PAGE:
Tung Chung East New Town Extension: Pioneering Sustainable Reclamation and Eco-Shoreline Development

Hong Kong

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Discover how Tung Chung East New Town extension redefines reclamation with non-dredging, deep cement mixing, and eco-shorelines, significantly enhancing local biodiversity and reducing environmental impact.

The Tung Chung East (TCE) reclamation project incorporates many sustainable measures, including non-dredged methods for reclamation and use of the deep cement mixing (DCM) method. Eco-shorelines are planned along the seawalls to enhance biodiversity. Additionally, construction and demolition (C&D) materials are being utilized as the major source for reclamation filling material.

Key features demonstrating the sustainability performance:

  • Sustainable reclamation through the use of advanced deep cement mixing method
  • Recycling of C&D materials for reclamation and the use of by-product Ground Granulated Blast Furnace Slag (GGBS)
  • Eco-Shoreline adds resilient edge and serves as guardian of coastal biodiversity

“We crafted a climate-resilient site and a future-ready living environment with an eco-shoreline, which will bring a unique and incredible experience to the local community.”

Stanley CHENG, Chief Engineer/Lantau 1, Civil Engineering and Development Department,
The Government of the HKSAR

The TCE reclamation is the first public works project in Hong Kong to use DCM method to speed up the reclamation process. DCM more efficiently solidifies the ground, enabling the reclamation to be completed approximately six months earlier than using the conventional method. The works contract commenced at the end of 2017 and with the use of DCM, the first parcel of land was delivered for public housing development in just 27 months. Furthermore, the demand for fill material to replenish settlement was reduced by around six million tonnes. This in turn reduced the number of vessel trips and thus the project’s carbon footprint.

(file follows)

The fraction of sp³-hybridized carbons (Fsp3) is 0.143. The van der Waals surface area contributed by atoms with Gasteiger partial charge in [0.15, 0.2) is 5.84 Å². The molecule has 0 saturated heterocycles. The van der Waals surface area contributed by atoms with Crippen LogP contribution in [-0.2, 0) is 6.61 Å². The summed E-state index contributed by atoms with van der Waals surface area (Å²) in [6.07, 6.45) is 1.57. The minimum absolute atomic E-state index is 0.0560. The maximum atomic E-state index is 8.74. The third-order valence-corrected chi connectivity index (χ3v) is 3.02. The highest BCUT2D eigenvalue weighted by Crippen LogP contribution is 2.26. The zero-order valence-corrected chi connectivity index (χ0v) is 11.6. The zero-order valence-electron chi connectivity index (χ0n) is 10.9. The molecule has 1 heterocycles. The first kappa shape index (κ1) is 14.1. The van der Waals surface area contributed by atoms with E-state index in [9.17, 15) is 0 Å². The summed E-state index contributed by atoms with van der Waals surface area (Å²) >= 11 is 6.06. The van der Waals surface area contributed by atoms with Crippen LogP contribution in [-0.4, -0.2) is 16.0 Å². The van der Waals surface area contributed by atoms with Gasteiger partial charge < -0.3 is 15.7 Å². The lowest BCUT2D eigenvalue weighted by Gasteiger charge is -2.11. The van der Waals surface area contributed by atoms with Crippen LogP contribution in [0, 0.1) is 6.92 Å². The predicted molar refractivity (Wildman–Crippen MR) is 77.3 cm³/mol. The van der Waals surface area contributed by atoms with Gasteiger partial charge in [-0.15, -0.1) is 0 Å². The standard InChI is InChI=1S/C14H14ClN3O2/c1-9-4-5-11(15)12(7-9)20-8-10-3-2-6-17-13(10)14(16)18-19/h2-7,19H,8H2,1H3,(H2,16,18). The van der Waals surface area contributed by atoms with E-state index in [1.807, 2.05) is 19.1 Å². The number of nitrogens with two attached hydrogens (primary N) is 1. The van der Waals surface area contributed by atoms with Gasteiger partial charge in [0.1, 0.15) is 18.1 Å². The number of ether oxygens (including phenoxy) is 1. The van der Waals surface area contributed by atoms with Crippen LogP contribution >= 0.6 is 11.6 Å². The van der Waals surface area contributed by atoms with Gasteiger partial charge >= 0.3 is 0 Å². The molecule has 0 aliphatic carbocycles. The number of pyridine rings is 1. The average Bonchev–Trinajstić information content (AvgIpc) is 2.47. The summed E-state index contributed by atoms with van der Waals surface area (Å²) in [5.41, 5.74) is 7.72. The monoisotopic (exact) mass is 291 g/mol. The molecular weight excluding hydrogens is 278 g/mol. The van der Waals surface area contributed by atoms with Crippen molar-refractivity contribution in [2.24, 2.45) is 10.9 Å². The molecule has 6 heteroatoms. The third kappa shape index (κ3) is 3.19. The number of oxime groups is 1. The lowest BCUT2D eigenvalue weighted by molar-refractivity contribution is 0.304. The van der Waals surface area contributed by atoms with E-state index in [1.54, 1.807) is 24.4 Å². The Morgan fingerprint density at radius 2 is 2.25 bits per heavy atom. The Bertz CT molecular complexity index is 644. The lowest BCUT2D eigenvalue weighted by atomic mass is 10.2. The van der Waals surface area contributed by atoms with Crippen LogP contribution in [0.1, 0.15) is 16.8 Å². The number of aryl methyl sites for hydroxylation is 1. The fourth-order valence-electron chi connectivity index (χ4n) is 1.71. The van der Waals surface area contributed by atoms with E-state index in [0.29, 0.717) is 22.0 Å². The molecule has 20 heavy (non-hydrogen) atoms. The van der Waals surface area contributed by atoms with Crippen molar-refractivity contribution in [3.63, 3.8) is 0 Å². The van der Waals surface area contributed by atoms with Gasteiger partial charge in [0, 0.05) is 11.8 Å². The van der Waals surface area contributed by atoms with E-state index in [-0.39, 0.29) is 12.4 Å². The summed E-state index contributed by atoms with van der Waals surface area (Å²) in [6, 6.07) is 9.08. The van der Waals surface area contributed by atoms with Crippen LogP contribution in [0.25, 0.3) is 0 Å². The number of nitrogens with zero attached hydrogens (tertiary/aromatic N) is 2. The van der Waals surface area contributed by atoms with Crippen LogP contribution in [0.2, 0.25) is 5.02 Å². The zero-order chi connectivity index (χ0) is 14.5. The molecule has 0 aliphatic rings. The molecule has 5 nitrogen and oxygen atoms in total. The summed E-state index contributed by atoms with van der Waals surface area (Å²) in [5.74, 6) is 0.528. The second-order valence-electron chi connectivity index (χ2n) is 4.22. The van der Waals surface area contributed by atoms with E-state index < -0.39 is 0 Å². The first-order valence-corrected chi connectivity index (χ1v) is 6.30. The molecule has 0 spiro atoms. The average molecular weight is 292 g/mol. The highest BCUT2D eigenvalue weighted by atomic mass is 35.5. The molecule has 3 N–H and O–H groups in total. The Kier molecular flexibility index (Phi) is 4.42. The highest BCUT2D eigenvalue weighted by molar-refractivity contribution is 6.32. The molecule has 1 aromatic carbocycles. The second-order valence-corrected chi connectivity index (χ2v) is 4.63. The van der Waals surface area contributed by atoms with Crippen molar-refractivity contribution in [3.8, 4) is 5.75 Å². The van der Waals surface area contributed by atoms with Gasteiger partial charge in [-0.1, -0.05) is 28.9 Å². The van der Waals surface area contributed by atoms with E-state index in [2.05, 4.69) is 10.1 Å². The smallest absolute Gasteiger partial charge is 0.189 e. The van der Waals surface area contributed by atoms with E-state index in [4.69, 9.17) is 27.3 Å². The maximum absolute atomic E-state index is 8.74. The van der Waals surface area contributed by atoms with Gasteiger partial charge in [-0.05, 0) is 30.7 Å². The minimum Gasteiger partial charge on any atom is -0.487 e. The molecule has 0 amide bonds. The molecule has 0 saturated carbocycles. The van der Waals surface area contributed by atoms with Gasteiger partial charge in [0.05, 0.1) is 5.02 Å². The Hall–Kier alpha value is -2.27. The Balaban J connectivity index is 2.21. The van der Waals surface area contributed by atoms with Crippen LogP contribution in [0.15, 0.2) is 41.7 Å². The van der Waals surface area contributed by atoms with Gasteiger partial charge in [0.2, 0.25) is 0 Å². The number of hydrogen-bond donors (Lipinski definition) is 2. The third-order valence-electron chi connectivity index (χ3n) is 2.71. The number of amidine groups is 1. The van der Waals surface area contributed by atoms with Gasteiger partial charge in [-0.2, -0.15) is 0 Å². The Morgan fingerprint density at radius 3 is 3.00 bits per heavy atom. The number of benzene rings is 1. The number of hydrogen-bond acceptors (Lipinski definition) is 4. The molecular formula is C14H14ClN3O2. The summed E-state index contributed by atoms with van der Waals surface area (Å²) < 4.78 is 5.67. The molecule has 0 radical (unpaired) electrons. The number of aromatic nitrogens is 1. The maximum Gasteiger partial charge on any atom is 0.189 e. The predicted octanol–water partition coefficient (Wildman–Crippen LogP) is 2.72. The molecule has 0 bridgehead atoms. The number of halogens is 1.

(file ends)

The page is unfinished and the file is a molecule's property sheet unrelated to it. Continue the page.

Ground Granulated Blast Furnace Slag (GGBS) is a by-product of the steel industry. Its reuse for reclamation projects is not only more environmentally friendly but also enhances overall durability, improving end-product resistance to alkali-silica, sulphate and chloride reactions. The use of GGBS as a cement substitute has reduced cement consumption by 60% in this project, and achieved a significant reduction of some 600,000 tonnes in greenhouse gas emissions, specifically carbon dioxide.

The reclamation maximizes the use of “waste” C&D materials comprising rocks, concrete, asphalt, rubble, bricks, stones and earth generated from other sites, and accounting for over 70% of the total. The remaining portion consists of mechanical sand, a by-product of quarrying which has proved to be an effective substitute for marine sand, serving as the sand blanket.

Eco-shorelines are being adopted as a nature-based solution to enhance biodiversity. Environments have been created that closely mimic the physical conditions of natural habitats, thereby supporting marine life while offering effective shoreline protection. The eco-shorelines are of three different types, namely rocky, mangrove and vertical (Figures A to C).

Rocky eco-shorelines are provided in locations that are relatively susceptible to wave actions or have insufficient sunlight. Bio-blocks with varying levels and sizes of cavities are designed and constructed at inter-tidal zones to retain seawater during low-tide conditions, with the aim of creating suitable habitats and shelters for marine species. Mangrove eco-shorelines are provided at inter-tidal zones along seashores that are less susceptible to sea waves. Vertical eco-shorelines incorporate pots, cavities, eco-tiles and similar features to enhance the growth of tiny marine organisms. Nowadays, eco-shorelines become habitats for over 30 types of marine species.